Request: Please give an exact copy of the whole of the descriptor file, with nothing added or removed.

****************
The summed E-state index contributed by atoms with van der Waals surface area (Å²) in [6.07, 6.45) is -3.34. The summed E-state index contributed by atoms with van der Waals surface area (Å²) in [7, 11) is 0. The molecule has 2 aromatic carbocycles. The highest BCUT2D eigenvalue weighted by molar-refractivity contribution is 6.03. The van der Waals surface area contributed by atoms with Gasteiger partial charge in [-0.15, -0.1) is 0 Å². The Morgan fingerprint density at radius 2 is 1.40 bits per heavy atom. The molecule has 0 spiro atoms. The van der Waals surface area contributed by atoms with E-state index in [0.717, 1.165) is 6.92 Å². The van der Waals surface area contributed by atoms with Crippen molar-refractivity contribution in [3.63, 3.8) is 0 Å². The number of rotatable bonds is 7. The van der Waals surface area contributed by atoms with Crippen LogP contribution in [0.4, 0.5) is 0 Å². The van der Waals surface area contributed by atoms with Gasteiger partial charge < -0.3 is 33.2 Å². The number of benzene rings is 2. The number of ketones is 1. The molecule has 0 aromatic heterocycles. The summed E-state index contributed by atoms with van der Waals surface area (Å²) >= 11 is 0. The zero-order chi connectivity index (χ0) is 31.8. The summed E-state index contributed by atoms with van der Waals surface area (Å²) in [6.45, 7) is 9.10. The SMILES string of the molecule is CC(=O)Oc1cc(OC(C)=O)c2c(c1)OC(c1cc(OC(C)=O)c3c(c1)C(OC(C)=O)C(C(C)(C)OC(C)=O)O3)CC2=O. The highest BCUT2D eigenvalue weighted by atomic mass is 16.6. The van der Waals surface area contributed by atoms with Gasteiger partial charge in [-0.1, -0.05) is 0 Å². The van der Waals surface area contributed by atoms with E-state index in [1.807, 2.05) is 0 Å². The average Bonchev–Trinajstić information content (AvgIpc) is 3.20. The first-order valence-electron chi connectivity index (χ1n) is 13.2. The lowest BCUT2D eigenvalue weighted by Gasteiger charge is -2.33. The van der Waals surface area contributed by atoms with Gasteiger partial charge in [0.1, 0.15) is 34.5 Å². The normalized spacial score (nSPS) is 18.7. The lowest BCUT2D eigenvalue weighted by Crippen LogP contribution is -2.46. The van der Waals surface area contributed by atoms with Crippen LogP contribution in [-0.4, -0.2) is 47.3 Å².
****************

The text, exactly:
The summed E-state index contributed by atoms with van der Waals surface area (Å²) in [6.07, 6.45) is -3.34. The summed E-state index contributed by atoms with van der Waals surface area (Å²) in [7, 11) is 0. The molecule has 2 aromatic carbocycles. The highest BCUT2D eigenvalue weighted by molar-refractivity contribution is 6.03. The van der Waals surface area contributed by atoms with Gasteiger partial charge in [-0.15, -0.1) is 0 Å². The Morgan fingerprint density at radius 2 is 1.40 bits per heavy atom. The molecule has 0 spiro atoms. The van der Waals surface area contributed by atoms with E-state index in [0.717, 1.165) is 6.92 Å². The van der Waals surface area contributed by atoms with Crippen molar-refractivity contribution in [3.63, 3.8) is 0 Å². The number of rotatable bonds is 7. The van der Waals surface area contributed by atoms with Crippen LogP contribution in [0.4, 0.5) is 0 Å². The van der Waals surface area contributed by atoms with Gasteiger partial charge < -0.3 is 33.2 Å². The number of benzene rings is 2. The number of ketones is 1. The molecule has 0 aromatic heterocycles. The summed E-state index contributed by atoms with van der Waals surface area (Å²) >= 11 is 0. The zero-order chi connectivity index (χ0) is 31.8. The summed E-state index contributed by atoms with van der Waals surface area (Å²) in [6.45, 7) is 9.10. The SMILES string of the molecule is CC(=O)Oc1cc(OC(C)=O)c2c(c1)OC(c1cc(OC(C)=O)c3c(c1)C(OC(C)=O)C(C(C)(C)OC(C)=O)O3)CC2=O. The highest BCUT2D eigenvalue weighted by atomic mass is 16.6. The van der Waals surface area contributed by atoms with Gasteiger partial charge in [-0.1, -0.05) is 0 Å². The van der Waals surface area contributed by atoms with E-state index in [1.807, 2.05) is 0 Å². The average Bonchev–Trinajstić information content (AvgIpc) is 3.20. The first-order valence-electron chi connectivity index (χ1n) is 13.2. The lowest BCUT2D eigenvalue weighted by Gasteiger charge is -2.33. The van der Waals surface area contributed by atoms with Gasteiger partial charge in [0.1, 0.15) is 34.5 Å². The normalized spacial score (nSPS) is 18.7. The lowest BCUT2D eigenvalue weighted by Crippen LogP contribution is -2.46. The van der Waals surface area contributed by atoms with Crippen LogP contribution in [-0.4, -0.2) is 47.3 Å².